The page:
For each surname you are researching on this trip, prepare a packet or notebook that includes the pedigree charts, family group sheets, research calendars, and your notes. Review this material looking for the gaps in your information, and start some lists of what you want to know.
Put in your packet the checklists covering what you are missing and the priority of the information you need. Are you trying to locate the deeds you think must exist because on the 1860 census Grandma is listed as having $1,000 worth of real estate? Are you missing a marriage date? Are you trying to prove a death date? Missing a wife's maiden name?
Decide which of these you want to tackle first and what records you need to see. Are you most interested in deeds? Estate records? Marriage records? Perhaps you are trying to locate a hard-to-find family history, or you want to search for obituaries in the local newspaper. It's a rare genealogist who has time to exhaust all the possibilities on the first onsite research trip, so decide ahead of time what is most important to you. Go through the list again and add an "if time allows" list.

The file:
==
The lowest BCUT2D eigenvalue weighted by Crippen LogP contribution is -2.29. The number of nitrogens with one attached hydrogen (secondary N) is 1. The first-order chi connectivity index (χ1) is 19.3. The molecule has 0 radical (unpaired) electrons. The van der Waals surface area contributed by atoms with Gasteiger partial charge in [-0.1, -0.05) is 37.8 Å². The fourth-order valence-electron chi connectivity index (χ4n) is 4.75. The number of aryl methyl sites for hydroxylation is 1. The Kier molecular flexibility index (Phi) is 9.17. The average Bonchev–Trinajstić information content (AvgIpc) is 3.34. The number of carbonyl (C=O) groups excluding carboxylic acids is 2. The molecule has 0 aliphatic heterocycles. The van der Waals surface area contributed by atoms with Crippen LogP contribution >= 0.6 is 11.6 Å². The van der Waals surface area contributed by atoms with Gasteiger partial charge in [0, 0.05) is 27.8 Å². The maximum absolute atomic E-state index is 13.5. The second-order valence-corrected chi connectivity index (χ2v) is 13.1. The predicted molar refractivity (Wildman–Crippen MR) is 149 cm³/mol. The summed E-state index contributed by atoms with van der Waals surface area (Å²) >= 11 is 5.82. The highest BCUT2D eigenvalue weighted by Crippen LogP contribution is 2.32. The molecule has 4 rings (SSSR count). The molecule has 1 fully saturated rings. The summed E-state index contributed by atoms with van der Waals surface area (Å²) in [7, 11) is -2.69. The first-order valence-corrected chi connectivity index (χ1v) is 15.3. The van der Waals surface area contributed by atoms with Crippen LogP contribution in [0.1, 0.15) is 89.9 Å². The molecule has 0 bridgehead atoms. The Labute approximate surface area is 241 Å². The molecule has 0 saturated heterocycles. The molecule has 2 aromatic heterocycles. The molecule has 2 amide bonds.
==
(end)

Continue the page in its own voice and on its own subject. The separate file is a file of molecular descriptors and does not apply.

Have alternate names or ideas, because your original plan may be thwarted when you get to the courthouse. At a courthouse to search the 1870 tax records stored in the attic and inaccessible without an escort, I arrived to learn that the escort's mother had died the
If you belong to a genealogical society, pack your membership cards. Some states require membership in a genealogical society in order to use certain records.
Never take original documents in your travel packet. They can be lost or destroyed. Instead, take copies of anything that you think will be helpful.
previous night. The office was shorthanded due to vacations and no one else could help. The trip would have been wasted if I hadn't had a secondary set of objectives.
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